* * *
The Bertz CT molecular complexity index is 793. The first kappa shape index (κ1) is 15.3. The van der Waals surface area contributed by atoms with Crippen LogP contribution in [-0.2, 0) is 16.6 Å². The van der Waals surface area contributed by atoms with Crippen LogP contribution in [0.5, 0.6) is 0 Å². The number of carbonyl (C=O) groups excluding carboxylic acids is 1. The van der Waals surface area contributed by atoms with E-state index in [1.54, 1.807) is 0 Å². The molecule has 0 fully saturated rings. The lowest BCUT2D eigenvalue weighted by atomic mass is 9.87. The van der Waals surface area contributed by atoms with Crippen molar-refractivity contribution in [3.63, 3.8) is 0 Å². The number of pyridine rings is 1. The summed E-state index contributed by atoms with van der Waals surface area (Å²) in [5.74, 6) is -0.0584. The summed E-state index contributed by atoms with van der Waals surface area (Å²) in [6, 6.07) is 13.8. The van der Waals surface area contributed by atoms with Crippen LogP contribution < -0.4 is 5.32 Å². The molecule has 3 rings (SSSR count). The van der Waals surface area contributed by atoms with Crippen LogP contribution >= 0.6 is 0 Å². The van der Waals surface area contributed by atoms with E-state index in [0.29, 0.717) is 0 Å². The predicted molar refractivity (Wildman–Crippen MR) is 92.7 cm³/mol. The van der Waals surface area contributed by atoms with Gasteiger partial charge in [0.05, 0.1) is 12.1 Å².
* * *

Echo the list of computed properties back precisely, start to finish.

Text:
The Bertz CT molecular complexity index is 793. The first kappa shape index (κ1) is 15.3. The van der Waals surface area contributed by atoms with Crippen LogP contribution in [-0.2, 0) is 16.6 Å². The van der Waals surface area contributed by atoms with Crippen LogP contribution in [0.5, 0.6) is 0 Å². The number of carbonyl (C=O) groups excluding carboxylic acids is 1. The van der Waals surface area contributed by atoms with E-state index in [1.54, 1.807) is 0 Å². The molecule has 0 fully saturated rings. The lowest BCUT2D eigenvalue weighted by atomic mass is 9.87. The van der Waals surface area contributed by atoms with Crippen molar-refractivity contribution in [3.63, 3.8) is 0 Å². The number of pyridine rings is 1. The summed E-state index contributed by atoms with van der Waals surface area (Å²) in [5.74, 6) is -0.0584. The summed E-state index contributed by atoms with van der Waals surface area (Å²) in [6, 6.07) is 13.8. The van der Waals surface area contributed by atoms with Crippen LogP contribution < -0.4 is 5.32 Å². The molecule has 3 rings (SSSR count). The van der Waals surface area contributed by atoms with Crippen LogP contribution >= 0.6 is 0 Å². The van der Waals surface area contributed by atoms with E-state index in [0.29, 0.717) is 0 Å². The predicted molar refractivity (Wildman–Crippen MR) is 92.7 cm³/mol. The van der Waals surface area contributed by atoms with Gasteiger partial charge in [0.05, 0.1) is 12.1 Å².